Read more. Source: BBC

Transporter wi-fi player
Wi-fi music player gets serious
(Jul 26, 2006)


A wi-fi music device developed for audiophiles will offer better audio output than CD players, says its maker. Transporter is being billed as the world's first network music player for lovers of pure sound. The $1,999 (1,079) player is aimed at people who encode music using so-called lossless formats, such as Flac or Wav.

Read more. Source: BBC

wireless memory chip
Tiny wireless memory chip debuts
(Jul 18, 2006)


A chip the size of a grain of rice that can store 100 pages of text and swaps data via wireless has been developed by Hewlett-Packard. The tiny chip was small enough to embed in almost any object, said HP. The chip could be used to ensure drugs have not been counterfeited, on patient wristbands in hospitals or to add sounds or video to postcards, said HP.

Read more. Source: BBC

Matthew Nagle
Brain-implant enables mind over matter
(Jul 13, 2006)


A man paralysed from the neck down by knife injuries sustained five years ago can now check his email, control a robot arm and even play computer games using the power of thought alone. Matt Nagle's extraordinary abilities were first reported in March 2005. Now details of the technology that lets him perform these tasks are published in the journal Nature.

Read more. Source: New Scientist

electronic chip
'Magnetic memory' chip unveiled
(Jul 10, 2006)


A microchip which can store information like a hard drive has been unveiled by US company Freescale. The chip, called magnetoresistive random-access memory (Mram), maintains data by relying on magnetic properties rather than an electrical charge. One analyst told the Associated Press news agency that the chip was the most significant development in computer memory for a decade.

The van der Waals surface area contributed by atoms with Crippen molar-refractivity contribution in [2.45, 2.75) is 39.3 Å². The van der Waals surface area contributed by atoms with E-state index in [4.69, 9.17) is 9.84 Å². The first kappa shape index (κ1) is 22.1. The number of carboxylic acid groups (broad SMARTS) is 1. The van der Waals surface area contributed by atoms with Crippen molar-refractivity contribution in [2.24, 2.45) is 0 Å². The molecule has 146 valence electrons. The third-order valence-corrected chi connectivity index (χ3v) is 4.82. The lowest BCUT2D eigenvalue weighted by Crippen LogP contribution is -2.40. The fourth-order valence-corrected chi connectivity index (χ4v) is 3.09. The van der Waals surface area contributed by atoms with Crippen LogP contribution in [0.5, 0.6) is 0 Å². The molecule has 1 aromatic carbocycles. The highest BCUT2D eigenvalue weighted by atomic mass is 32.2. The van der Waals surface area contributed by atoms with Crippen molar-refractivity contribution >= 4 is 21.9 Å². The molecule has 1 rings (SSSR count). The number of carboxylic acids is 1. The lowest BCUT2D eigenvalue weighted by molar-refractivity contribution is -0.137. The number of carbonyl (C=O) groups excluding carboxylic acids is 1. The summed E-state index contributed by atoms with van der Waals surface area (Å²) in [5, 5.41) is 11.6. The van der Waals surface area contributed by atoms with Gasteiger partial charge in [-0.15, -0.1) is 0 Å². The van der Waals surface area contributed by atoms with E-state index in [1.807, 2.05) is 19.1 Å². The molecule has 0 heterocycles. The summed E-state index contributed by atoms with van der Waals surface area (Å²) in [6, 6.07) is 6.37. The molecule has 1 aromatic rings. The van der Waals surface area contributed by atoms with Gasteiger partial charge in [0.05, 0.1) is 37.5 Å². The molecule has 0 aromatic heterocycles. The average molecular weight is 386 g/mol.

Read more. Source: BBC

flat ion trap. (Image: Signe Seidelin and John Chiaverini/NIST)
Flat 'ion trap' holds quantum computing promise
(Jul 8, 2006)


Quantum computers could be more easily mass produced thanks to the development of a two-dimensional ion trap - one of their key components. A quantum computer could be much faster than a conventional computer. While electronic bits can exist in one of two states – "0" or "1" – a quantum bit, or qubit, can be in both states simultaneously. Connecting lots of qubits together would allow many more calculations to be carried out simultaneously.

Read more. Source: New Scientist

Blue Gene
Top computer hangs on to its title
(Jul 4, 2006)


IBM's BlueGene/L computer at Lawrence Livermore National Laboratory (LLNL) in California, has once again been crowned world champion by the TOP500 list of the fastest supercomputers used for scientific applications. This giant among giants has 131,072 processors and a computing speed of 280.6 terraflops per second (1 teraflop equals 1 trillion calculations or 'floating point operations').

Read more. Source: Nature